- The support provided will be similar to the commitments in the Syrian Resettlement Programme and ensure that those who worked closely with the British military and UK Government in Afghanistan, and risked their lives in doing so, get the vital health, education, support into employment and accommodation they need to fully integrate into society.
- This includes the creation of a central portal where people, organisations and businesses can register their offer of support, be it volunteering, a job opportunity, professional skills to help with integration and deal with trauma or offering donations of mobile phones, mobile credit or data, laptops, access to training, clothes and toys.
- Free English language courses will also be provided in recognition that many of the dependents of former staff and Afghan translators may need this.
- We have also set out the funding local authorities will receive per person for integration support costs.
Other routes for Afghan nationals
Points-based immigration system
- The UK has welcomed Afghan nationals through the points-based system to work and study in the UK. Details on how many people have been welcomed through these routes can be found here.
- Visa nationals can apply for a visa from any country. Details on how to apply for a visa can be found here.
- We have also provided asylum to thousands of Afghan nationals in addition to current and former locally employed staff in Afghanistan. Asylum statistics can be found here.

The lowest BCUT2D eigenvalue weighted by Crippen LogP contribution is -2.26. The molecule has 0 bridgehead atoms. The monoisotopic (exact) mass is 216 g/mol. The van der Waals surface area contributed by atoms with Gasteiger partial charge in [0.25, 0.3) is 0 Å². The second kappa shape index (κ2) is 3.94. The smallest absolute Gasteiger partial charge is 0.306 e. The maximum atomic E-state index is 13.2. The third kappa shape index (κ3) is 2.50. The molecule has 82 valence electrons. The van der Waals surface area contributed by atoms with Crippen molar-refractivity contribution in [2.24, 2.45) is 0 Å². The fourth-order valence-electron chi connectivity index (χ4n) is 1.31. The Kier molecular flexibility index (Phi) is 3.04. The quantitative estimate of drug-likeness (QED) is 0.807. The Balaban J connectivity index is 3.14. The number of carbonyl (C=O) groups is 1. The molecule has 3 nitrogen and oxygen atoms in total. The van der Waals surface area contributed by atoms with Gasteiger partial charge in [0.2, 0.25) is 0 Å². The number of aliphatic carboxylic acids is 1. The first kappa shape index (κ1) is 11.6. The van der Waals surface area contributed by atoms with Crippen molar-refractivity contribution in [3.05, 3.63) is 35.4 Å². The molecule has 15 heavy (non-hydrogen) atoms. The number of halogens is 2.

British nationals and their family members
- Many British nationals in Afghanistan were flown out ahead of the evacuation deadline. A small number remain in Afghanistan and the region and the Government is working hard to secure safe passage out of Afghanistan for them and their dependants.
- The Home Office is supporting the urgent cross-Government effort to repatriate British citizens and their family members.
- This includes providing passports and emergency travel documents for individuals who have lost or do not hold documentation, such as the children of British citizens; and we are providing visa waivers to eligible citizens, such as family members of British nationals, to allow them to leave the country quickly.
- If you are a British national and need to speak to a consular officer, call the FCDO on +44 (0) 1908 516666 (or 01908 516666 in the UK). The FCDO cannot offer advice on the safety of travelling to any alternative departure point. If you are still in Afghanistan, you are strongly encouraged to register your presence so that you will receive important updates.
- Requests for a visa waiver for family members of British nationals are passed from FCDO to Border Force to rapidly assess, and all cases are considered on their individual merits. This approach is in line with standard procedures for visa waivers in a crisis scenario, which can be issued to allow individuals into the country on compelling and compassionate grounds.
Family members of Afghan citizens in the UK
- For Afghan citizens in the UK, the Government’s family reunion policy allows a partner and children under 18 of those granted protection in the UK to join them here, if they formed part of the family unit before the sponsor fled their country.
- There are separate provisions in the Immigration Rules to allow extended family to sponsor children to come here where there are serious and compelling circumstances. Refugees can also sponsor adult dependent relatives living overseas to join them where, due to age, illness, or disability, that person requires long-term personal care that can only be provided by relatives in the UK.